The death penalty must die

Hilly Yehoshua

Above: Views on the death sentence are anything but static, and most reasoning refers to moral rights and spending.

The United States government spends billions of dollars annually to feed, house and clothe over two million of its citizens. No, these citizens aren’t homeless veterans or disabled, but those who have broken the laws of our nation: convicted criminals.

For as long as law codes existed, people have been put to death for heinous acts such as murder or theft. However, as society modernizes and liberalizes, there is a growing stigma against the death penalty in the United States as some sort of barbaric, animalistic practice.

However, the economic benefits of using the death penalty are profound. The Vera Institute of Justice released a study of forty states in 2012 that shows the average annual cost per inmate in these forty states was the outrageous amount of $31,286.

This average was higher than the annual cost per student in public school. According to the National Center for Education Statistics, the national average for this expense was $12,296 in 2012. This means that the federal government spends more money on our nation’s criminals than on the education of our nation’s youth. Instead of

A study done by The Sentencing Project in 2012 shows a 22% rise in the number of prisoners sentenced to life in prison without parole. Since 1984 the number of those who serve life sentences more than quadrupled despite a steady decline in crime rates.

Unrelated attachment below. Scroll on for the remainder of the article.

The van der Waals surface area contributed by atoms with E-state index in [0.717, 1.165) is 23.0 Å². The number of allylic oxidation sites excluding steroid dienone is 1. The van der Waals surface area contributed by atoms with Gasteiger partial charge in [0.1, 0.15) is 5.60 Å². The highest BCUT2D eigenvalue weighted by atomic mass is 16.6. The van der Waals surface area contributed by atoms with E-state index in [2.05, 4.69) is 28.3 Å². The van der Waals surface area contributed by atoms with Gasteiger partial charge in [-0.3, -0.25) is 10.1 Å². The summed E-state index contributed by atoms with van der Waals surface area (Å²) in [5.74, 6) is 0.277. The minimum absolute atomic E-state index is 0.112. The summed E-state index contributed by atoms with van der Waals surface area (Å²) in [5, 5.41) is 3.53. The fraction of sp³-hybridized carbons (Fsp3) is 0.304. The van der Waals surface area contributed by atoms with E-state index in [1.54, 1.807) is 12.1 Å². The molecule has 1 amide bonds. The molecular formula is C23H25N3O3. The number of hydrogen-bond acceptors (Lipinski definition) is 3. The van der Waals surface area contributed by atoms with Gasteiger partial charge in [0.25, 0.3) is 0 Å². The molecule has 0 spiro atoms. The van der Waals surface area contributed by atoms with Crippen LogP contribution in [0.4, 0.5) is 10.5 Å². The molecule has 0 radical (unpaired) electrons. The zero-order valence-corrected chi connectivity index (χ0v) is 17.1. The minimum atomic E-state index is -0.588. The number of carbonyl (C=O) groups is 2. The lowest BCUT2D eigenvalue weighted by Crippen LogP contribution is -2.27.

In 2012, more than 159,000 people were serving life sentences, and 50,000 of those were serving life sentences without the possibility of parole. That means the US government spends $4,974,474,000 annually on felons who will live the rest of their lives in prisons, $1,564,200,000 of which is spent on those who have no chance of parole.  That’s about one third of Donald Trump’s net worth.

The death penalty is the solution to the financial problems that the life sentence presents. There is no reason why convicted murderers and rapists should be fed and housed for the rest of their lives by the federal government. Instead, sentencing them to the death penalty would bring swift justice and bring a swift end to the government’s financial responsibility.

The death penalty should be enforced and broadened to all prisoners who receive life sentences without parole. It doesn’t make sense to keep these people alive when it costs so much, and the money the government wastes on these prisoners would be better spent on anything else.

While some problems exist with the modern death penalty, the idea behind it stands; deplorable criminals’ welfare should not be provided for by the federal government.